Ethical Issues

Published on 07/03/2015 by admin

Filed under Critical Care Medicine

Last modified 07/03/2015

Print this page

rate 1 star rate 2 star rate 3 star rate 4 star rate 5 star
Your rating: none, Average: 0 (0 votes)

This article have been viewed 3400 times

Ethical Issues

Linda D. Urden

It is essential that critical care nurses have an understanding of professional nursing ethics and ethical principles and that they are able to use a decision-making model to guide nursing actions. This chapter provides an overview of ethical principles and professional nursing ethics. An ethical decision-making model is described and illustrated, and recommendations are given concerning methods to use when confronting ethical issues in the critical care setting.

Differences between Morals and Ethics

Morals are the “shoulds,” “should nots,” “oughts,” and “ought nots” of actions and behaviors, and they are related closely to cultural and religious values and beliefs that govern our social interactions. Morals form the basis for action and provide a framework for the evaluation of behavior.1

Ethics are concerned with the basis of the action rather than whether the action is right or wrong, good or bad. Imposition of ethics implies that an evaluation is being made that is based on or derived from a set of standards. It refers to what rules are required to prevent harm to persons and to the collective beliefs and values of a community or profession.1

Moral Distress

Recently, moral distress has been a topic widely discussed in the literature as a serious problem for nurses.2-5 Nurses face multiple challenges on a daily basis: emergency situations, tension from conflict with others, complex clinical cases, new technologies, increasing regulatory requirements, acquisition of new skills/knowledge, staffing issues, financial constraints, workplace violence, to name a few. This care environment has led to increasingly complex moral and ethical dilemmas.5 In addition, they frequently may experience emotional outbursts from patients, families, co-workers, and feel a lack of control and “burnt out.”2,5 Moral distress occurs when a person knows the ethically appropriate action to take but cannot act on it. It also manifests when a nurse acts in a manner contrary to personal and professional values. As a result, there can be significant emotional and physical stress that leads to feelings of loss of personal integrity and dissatisfaction with the work environment. Relationships with co-workers and patients are affected, and the quality of care can be negatively affected. There is also a great impact on personal relationships and family life; nurses experiencing moral distress may resign their position or leave the profession entirely.3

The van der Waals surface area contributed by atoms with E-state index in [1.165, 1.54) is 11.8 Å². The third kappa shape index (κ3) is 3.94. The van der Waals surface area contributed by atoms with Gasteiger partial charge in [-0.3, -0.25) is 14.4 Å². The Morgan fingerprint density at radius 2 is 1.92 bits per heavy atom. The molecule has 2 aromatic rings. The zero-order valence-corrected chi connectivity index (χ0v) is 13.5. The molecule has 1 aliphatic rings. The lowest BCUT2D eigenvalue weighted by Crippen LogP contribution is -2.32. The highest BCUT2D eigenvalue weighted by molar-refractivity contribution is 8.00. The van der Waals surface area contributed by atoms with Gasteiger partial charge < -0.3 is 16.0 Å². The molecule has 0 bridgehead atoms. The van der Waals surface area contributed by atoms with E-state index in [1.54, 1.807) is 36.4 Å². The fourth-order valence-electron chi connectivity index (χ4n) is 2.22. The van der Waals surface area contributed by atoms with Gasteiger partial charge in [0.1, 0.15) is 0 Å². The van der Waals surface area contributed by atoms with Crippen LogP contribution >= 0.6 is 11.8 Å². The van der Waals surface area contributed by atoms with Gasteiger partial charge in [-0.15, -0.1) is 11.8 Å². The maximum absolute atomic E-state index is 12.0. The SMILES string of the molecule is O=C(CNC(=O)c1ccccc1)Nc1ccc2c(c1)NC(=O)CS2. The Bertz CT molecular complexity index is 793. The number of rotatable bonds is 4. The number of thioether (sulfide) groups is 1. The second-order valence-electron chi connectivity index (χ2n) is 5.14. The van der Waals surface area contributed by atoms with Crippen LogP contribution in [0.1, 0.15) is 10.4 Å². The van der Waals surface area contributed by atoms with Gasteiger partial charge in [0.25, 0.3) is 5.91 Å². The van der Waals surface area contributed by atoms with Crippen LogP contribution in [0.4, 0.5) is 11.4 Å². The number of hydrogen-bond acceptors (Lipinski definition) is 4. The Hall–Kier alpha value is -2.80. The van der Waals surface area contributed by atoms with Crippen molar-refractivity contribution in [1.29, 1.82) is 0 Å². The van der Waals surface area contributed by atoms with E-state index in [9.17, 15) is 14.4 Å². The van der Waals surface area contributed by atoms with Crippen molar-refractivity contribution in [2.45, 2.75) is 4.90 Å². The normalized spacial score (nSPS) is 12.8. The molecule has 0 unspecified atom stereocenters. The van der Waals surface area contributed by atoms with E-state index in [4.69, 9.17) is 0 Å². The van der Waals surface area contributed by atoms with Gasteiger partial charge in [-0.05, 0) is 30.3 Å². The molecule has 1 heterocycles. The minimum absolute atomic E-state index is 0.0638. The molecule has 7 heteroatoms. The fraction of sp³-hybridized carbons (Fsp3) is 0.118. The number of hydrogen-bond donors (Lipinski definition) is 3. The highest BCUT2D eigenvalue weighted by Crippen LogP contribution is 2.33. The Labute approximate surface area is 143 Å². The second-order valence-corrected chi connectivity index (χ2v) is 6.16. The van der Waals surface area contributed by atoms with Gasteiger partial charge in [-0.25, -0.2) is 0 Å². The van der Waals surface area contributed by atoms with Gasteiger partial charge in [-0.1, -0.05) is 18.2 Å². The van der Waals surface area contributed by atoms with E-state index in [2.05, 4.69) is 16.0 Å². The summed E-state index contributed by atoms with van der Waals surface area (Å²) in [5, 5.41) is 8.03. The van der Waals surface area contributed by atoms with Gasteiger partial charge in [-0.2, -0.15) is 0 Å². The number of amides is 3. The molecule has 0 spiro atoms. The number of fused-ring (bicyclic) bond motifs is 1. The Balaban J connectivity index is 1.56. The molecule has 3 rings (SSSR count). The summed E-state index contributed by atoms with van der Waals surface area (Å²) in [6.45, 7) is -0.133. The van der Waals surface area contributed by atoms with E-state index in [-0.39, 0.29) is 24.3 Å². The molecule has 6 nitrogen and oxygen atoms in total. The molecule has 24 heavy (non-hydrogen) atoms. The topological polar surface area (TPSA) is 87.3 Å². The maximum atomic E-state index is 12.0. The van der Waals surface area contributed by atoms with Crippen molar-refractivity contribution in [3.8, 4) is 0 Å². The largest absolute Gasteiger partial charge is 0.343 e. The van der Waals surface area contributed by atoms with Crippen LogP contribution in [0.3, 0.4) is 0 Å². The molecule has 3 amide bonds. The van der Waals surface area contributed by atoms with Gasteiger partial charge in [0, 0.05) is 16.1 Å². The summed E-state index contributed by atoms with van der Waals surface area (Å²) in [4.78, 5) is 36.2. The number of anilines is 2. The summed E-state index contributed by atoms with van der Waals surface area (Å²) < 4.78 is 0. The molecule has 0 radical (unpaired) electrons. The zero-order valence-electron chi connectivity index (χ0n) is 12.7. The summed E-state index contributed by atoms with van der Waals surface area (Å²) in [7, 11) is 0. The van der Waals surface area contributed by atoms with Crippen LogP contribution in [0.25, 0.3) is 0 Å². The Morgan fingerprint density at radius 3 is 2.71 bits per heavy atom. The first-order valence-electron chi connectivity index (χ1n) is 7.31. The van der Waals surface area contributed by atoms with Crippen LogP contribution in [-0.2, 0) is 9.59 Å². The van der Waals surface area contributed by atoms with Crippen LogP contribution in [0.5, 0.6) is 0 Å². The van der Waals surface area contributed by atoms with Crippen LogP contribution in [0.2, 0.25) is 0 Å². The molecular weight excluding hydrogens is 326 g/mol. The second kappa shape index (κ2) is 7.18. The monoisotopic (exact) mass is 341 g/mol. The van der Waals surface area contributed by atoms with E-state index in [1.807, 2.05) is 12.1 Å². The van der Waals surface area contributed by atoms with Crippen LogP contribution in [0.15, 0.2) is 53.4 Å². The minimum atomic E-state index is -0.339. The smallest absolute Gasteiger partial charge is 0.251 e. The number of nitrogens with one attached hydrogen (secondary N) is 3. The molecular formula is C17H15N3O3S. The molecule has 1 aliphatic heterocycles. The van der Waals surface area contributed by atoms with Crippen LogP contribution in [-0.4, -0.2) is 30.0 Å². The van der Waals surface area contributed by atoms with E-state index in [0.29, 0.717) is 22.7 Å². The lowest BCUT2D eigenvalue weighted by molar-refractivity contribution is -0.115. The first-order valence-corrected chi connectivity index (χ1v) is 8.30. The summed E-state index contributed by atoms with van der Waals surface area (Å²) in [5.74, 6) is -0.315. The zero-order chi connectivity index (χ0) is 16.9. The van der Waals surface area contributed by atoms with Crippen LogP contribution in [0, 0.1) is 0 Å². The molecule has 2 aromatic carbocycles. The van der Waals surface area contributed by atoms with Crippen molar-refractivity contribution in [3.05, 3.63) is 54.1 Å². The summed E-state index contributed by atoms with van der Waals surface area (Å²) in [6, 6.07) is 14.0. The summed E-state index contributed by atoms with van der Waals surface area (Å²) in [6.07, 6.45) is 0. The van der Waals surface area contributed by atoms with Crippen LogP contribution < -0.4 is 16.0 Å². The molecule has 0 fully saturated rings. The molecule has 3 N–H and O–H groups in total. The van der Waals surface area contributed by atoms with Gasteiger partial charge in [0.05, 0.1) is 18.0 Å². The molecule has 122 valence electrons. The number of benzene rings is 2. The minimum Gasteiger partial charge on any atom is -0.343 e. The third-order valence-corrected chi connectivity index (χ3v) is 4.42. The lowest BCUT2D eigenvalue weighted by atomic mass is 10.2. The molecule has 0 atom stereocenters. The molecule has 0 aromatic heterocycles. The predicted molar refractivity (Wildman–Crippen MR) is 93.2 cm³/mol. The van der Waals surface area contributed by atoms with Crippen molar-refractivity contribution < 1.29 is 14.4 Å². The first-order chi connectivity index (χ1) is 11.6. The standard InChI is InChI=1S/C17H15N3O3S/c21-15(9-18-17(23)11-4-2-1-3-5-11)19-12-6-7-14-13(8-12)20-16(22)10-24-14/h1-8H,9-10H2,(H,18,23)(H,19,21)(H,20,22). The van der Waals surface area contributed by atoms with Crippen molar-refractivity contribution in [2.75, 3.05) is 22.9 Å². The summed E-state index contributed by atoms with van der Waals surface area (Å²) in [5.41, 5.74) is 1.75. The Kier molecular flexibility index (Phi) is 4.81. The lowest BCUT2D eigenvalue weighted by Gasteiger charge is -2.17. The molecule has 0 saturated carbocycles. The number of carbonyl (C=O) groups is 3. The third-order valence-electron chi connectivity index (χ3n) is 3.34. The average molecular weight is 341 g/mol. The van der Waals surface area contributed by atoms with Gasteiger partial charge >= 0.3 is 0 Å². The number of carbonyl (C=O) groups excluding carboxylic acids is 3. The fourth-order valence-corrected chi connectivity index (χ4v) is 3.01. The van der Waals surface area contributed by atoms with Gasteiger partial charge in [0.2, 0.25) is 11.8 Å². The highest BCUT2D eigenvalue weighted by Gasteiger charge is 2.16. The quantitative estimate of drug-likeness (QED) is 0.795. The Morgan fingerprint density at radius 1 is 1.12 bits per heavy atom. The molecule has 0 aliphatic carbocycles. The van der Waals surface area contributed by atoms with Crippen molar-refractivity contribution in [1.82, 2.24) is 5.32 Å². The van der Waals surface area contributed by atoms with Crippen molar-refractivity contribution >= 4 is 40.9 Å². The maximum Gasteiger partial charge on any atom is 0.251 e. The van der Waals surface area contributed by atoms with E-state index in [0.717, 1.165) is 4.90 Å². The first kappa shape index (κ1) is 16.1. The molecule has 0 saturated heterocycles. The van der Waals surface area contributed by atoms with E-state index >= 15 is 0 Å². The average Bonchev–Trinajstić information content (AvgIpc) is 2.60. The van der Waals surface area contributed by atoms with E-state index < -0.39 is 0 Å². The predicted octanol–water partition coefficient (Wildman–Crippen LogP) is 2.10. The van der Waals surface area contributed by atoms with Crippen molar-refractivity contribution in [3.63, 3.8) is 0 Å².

It is therefore important that nurses recognize moral distress and actively seek strategies to address the issue through institutional, personal, and professional organizational resources. Knowledge and application of ethical principles and guidelines can assist the nurse in daily practice when ethical dilemmas occur. Box 2-1 provides a position statement on moral distress, promulgated by the American Association of Critical-Care Nurses (AACN).6 The document is evidence-based, providing additional references for the reader. There is also a reference to ensuring that support to alleviate moral distress is present in a healthy work environment (see Chapter 1). Actions are listed for direct care staff nurses as well as employers.

Box 2-1

Aacn Position Statement

Moral Distress


Compelling evidence indicates that moral distress has a negative impact on the healthcare work environment. In one study, 1 in 3 nurses experienced moral distress.1 In another, nearly half the nurses studied left their units or nursing altogether because of moral distress.2

Additional studies have shown:

AACN Calls to Action

For Nurses

Every nurse must:

• Recognize and name the experience of moral distress (moral sensitivity).

• Affirm the professional obligation to act and commit to addressing moral distress.

• Be knowledgeable about and use professional and institutional resources to address moral distress, such as:

• Actively participate in professional activities to expand knowledge and understanding of the impact of moral distress.

• Develop skill, through the use of mentoring and resources, to decrease moral distress.

• Implement strategies to accomplish desired changes in the work environment while preserving personal integrity and authenticity.

For Employers

Every organization must:

• Implement interdisciplinary strategies to recognize and name the experience of moral distress.

• Establish mechanisms to monitor the clinical and organizational climate to identify recurring situations that result in moral distress.

• Develop a systematic process for reviewing and analyzing the system issues enabling situations that cause moral distress to occur and for taking corrective action.

• Create support systems that include:

• Create interdisciplinary forums to discuss patient goals of care and divergent opinions in an open, respectful environment.

• Develop policies that support unobstructed access to resources such as the ethics committees.

• Ensure nurses’ representation on institutional ethics committees with full participation in all decision making.